Subject: File No. SR-NYSEArca-2016-08
From: Andrew M Gross, Jr

April 5, 2016

The Honorable Mary Jo White
Securities and Exchange, Commission
100 F Street, NE
Washington, DC 20549

Dear Chair White,

I am writing to you in response to the SECs request for comment regarding the proposed rule change by NYSE Arca (34-77117) to permit the listing and trading of managed portfolio shares and to permit the listing and trading of shares of fifteen issues of the Precidian ETFs Trust.

I have been an active retail investor for 30 years and use both mutual funds and ETFs (as well as individual stocks) in my savings and investments. Over the last ten years more of my investment activity has gravitated toward ETFs and away from mutual funds. ETFs offer excellent liquidity, complete flexibility (I can enter and exit investments at the time of my choosing during the trading day), intraday pricing transparency (I can always see how my ETF is performing relative to the market or in reaction to significant news) and allow me to match the realization of my gains and losses to my actual entry and exit dates for the investment. These advantages have made ETFs very important and useful instruments to retail investors like me.

While for Index and Sector funds I can choose between ETFs and mutual funds, I have been limited in choice for actively managed funds. I strongly support the idea to offer actively managed funds to investors as ETFs- this is a brilliant and long-awaited concept. Live intraday pricing of the underlying portfolio will enable me to see how the funds portfolio value is performing at all times (as opposed to mutual funds where I can only see this after it is too late to take any action), enables market markets to provide liquidity for the product (with the ability to arbitrage price discrepancies by creating and redeeming shares in the portfolio, as with existing ETFs) and allows me to purchase or sell my shares at the time and price of my own choosing. With the wider intraday trading ranges we have seen recently, the ability to put in limit buy orders below the market (or limit sell orders above the market) is critical- this can easily provide a 1% (or more) advantage versus executing at an unknown closing price and the ability to place retail orders provides some stability above and below the market intraday rather than cramming all activity into the closing window. If I have decided to limit my loss on a mutual fund investment to around 5% or I wish to target a profitable return on a fund investment of 10%, an actively managed ETF would allow me to try to match those targets more closely using orders, rather than having to wait to see the closing price of a mutual fund and then hope the same price level is available the next day.

I believe actively managed ETFs also provide significant benefits to the fund manager and to fund performance. Capital gain and loss distributions and tax effects have an impact on fund manager behavior (they make seek to avoid taking gains or do transactions only for tax purposes). An actively managed ETF would allow the fund manager to make the investment decisions they believe in, without being distorted by tax consequences. As an investor, I am cautious about purchasing mutual funds during the last several months of the year because I dont want the surprise of unexpected distributions. I would not have this hesitation with an actively managed ETF. This purpose of an actively managed fund is to give the investor access to the skills and style of the fund manager- and I think an actively managed ETF would do this in the purest form and be beneficial to retail investors like me.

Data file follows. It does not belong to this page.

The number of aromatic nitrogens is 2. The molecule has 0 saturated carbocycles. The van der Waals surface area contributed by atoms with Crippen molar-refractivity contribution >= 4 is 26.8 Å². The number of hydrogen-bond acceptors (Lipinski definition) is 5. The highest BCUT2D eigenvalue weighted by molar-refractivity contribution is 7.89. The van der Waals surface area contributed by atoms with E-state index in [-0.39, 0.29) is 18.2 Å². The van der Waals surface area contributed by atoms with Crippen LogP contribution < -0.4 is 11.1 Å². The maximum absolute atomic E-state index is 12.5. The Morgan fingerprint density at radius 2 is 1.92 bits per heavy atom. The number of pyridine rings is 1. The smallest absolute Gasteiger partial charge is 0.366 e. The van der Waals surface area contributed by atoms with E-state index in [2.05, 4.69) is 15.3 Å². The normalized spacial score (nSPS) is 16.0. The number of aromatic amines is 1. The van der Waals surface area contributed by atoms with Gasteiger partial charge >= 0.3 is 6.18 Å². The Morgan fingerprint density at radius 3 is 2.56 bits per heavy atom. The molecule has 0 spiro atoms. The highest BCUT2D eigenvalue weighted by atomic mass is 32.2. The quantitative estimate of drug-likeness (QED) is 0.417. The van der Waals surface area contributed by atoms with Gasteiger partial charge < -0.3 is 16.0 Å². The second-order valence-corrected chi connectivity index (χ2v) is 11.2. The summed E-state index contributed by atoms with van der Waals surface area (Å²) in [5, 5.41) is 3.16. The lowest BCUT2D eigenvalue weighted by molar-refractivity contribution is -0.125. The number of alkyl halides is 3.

ETFs are a proven product with a tried, tested and well-established perfect arbitrage mechanism (creation and redemption of the underlying portfolio shares) for liquidity and NAV tracking. They are an important and well-accepted tool amongst retail investors and market markets and fund management companies. Actively managed funds have the additional wrinkle of not wanting to publicly disclose holdings except through quarterly filings, and I suppose this is what has prevented the evolution of ETFs into actively managed funds to date. From what I have read about the proposed Precidian ETFs, they have come up with a way to provide all retail and professional investors with a level playing field in terms of intraday price feeds on the value of the underlying portfolio, and through a trusted agent allow the market makers to create and redeem (and hold) the portfolio of the actively managed fund without being able to see the individual share holdings. This is an elegant solution and seems to be a very effective way to use the well-understood, perfect arbitrage mechanism that has made ETFs liquid and reliable products, allow the market makers to control execution of their fund portfolios and yet still protect the confidentiality of the fund manager.

Overall, I believe it is time to bring the significant benefits of ETFs to the actively managed fund sector and I support the NYSE Arca rule change and the listing and trading of the Precidian ETFs Trusts. Allowing retail investors the choose from both ETFs and mutual funds when selecting an actively managed fund is the right decision, just as it was for index and sector funds. Thank you for your consideration.


Andrew M. Gross, Jr